It’s almost hard to believe that a little less than a decade ago, you could actually keep up with the blogosphere. In the years between the dot-com bust and the Web 2.0 explosion, you could count the number of blogs devoted to, say, music or movies on one or two hands. A few years ago, as blogging exploded across the Internet, many companies saw an in-house blog as a cheap and easy way to promote their businesses.
The social media sphere quickly became glutted, however, with some pundits now arguing that there may be “too many” blogs. Some companies have even begun cutting blogs and professional bloggers from their budgets, as online ad sales shrink due to poor economic conditions. Even if you’re targeting a niche audience, now could be a critical time to see if you’re doing all you can to make your blog stand out from the pack.
Readers are savvy enough to spot a blog that’s little more than a promotional tool for a company. Unless readers are already interested in your products or services, they won’t be adding your company’s blog to their bookmarks or RSS reader simply to read bland product announcements or company-related news. Even as budgets shrink and competition for readers’ eyes becomes fierce, you have to treat your blog less as an advertising dump, and more as a venue for original content — one that happens to be attached to the website that sells your product or service.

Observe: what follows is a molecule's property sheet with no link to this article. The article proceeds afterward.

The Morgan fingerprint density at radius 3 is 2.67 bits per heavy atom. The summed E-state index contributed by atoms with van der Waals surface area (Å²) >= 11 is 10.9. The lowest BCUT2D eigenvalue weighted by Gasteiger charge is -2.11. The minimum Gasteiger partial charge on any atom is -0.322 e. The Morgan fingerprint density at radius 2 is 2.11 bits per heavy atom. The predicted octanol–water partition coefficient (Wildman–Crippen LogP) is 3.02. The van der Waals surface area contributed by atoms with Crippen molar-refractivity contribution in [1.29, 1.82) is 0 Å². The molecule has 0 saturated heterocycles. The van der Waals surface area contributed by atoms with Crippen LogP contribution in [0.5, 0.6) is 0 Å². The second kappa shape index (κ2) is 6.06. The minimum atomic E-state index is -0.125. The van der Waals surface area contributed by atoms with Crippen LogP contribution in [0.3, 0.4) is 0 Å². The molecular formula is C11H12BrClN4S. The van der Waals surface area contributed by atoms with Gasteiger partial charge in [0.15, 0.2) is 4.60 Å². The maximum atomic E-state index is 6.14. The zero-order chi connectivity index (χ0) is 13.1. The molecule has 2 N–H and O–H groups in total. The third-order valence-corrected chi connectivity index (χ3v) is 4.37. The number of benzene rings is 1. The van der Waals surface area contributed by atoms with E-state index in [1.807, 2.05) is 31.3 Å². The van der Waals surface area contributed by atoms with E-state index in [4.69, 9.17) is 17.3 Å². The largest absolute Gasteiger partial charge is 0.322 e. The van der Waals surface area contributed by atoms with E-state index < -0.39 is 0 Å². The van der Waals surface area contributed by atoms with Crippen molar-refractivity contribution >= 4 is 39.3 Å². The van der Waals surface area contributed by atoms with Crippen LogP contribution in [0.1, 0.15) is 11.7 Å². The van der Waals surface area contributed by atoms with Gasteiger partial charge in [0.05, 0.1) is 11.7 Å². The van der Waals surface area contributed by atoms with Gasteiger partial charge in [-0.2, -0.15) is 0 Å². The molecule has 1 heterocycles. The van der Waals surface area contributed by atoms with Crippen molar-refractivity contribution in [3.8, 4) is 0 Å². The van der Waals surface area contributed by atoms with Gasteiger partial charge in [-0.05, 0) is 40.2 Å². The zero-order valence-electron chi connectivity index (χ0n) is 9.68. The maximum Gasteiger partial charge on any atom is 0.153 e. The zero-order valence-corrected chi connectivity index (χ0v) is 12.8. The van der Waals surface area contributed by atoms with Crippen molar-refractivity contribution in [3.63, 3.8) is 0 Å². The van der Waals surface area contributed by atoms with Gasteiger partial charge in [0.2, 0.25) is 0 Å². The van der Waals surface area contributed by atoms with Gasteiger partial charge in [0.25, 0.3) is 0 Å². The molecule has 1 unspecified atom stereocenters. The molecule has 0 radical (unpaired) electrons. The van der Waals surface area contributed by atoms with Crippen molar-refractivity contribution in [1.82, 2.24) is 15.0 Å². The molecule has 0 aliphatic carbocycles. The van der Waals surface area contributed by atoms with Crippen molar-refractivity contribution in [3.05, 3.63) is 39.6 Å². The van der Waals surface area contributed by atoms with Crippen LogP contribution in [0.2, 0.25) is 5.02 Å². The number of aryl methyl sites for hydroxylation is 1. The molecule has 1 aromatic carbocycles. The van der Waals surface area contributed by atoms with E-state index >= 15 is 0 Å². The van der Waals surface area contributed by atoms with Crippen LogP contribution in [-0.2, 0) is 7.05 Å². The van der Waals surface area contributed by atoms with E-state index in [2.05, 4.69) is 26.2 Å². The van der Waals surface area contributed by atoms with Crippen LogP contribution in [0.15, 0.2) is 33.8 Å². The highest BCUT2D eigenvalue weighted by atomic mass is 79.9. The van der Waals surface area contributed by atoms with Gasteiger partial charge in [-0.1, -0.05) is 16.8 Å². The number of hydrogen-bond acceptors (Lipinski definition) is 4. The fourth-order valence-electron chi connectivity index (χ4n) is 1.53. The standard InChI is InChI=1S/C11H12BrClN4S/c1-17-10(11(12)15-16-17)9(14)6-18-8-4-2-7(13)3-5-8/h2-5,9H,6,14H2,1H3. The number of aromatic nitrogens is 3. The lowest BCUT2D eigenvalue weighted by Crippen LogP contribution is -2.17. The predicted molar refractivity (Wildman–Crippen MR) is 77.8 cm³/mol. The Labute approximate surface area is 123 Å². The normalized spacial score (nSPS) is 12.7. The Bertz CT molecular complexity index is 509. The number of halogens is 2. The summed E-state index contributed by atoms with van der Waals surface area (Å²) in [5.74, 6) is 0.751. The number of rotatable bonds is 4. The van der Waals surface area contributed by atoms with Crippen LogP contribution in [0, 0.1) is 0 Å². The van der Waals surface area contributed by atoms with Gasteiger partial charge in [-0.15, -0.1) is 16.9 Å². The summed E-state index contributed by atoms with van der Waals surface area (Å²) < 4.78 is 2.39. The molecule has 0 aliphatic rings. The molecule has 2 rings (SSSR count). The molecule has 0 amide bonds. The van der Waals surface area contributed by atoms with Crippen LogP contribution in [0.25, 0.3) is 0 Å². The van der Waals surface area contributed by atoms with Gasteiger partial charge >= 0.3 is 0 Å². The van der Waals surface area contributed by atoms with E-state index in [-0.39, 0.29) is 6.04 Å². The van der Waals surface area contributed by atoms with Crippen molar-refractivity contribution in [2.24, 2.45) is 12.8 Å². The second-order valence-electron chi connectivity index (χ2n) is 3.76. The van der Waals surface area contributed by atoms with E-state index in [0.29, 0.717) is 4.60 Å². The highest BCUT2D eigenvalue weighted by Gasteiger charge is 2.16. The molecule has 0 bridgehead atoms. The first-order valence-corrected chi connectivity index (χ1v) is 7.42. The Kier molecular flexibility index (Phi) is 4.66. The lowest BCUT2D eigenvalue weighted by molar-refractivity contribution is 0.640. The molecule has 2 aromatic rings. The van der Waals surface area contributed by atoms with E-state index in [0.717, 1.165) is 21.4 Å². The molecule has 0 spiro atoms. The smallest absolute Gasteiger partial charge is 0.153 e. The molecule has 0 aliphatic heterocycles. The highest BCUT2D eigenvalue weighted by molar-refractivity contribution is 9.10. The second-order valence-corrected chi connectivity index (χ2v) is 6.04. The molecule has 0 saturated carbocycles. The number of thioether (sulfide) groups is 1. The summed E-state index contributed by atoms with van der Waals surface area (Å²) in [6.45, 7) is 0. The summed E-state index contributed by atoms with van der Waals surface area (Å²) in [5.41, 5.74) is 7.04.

Entertaining and informative posts are your best bets for hooking readers, keeping them coming back, and hopefully converting them to customers. Readers become attached to blogs because of their unique, idiosyncratic voices — especially when they’re humorous voices unafraid to share controversial opinions. If your readers are receiving a daily dose of industry editorializing, plus a side of jokes, it will certainly help your blog stand out from the hundreds of boring blogs that are content to cut and paste dry press releases or that offer up a list of links without any original content.
Many companies and entrepreneurs are afraid to offer up public opinions about the state of their industries, current events, or even popular culture. But you want your blog to develop a community of commenters, eager to discuss your posts. “Safe” posts or bland news items won’t spark much debate in your comments box. If you can’t afford to hire an outside blogger, see if someone on staff has a knack for witty, attention-grabbing prose. With time and the right blogger, your readers may be doing half your work for you, attracting new readers and maintaining lively comments-box back-and-forth.
But how do you attract those commenters in the first place? Well, are you taking advantage of all the cheap/free marketing opportunities offered in the social media sphere? Do you have a Facebook group or MySpace page devoted to your company? Links, or even whole blog posts, can easily be posted to social media groups and pages. Does your company have a Twitter account? Customers “following” your Twitter account can receive instant notification of new blog updates.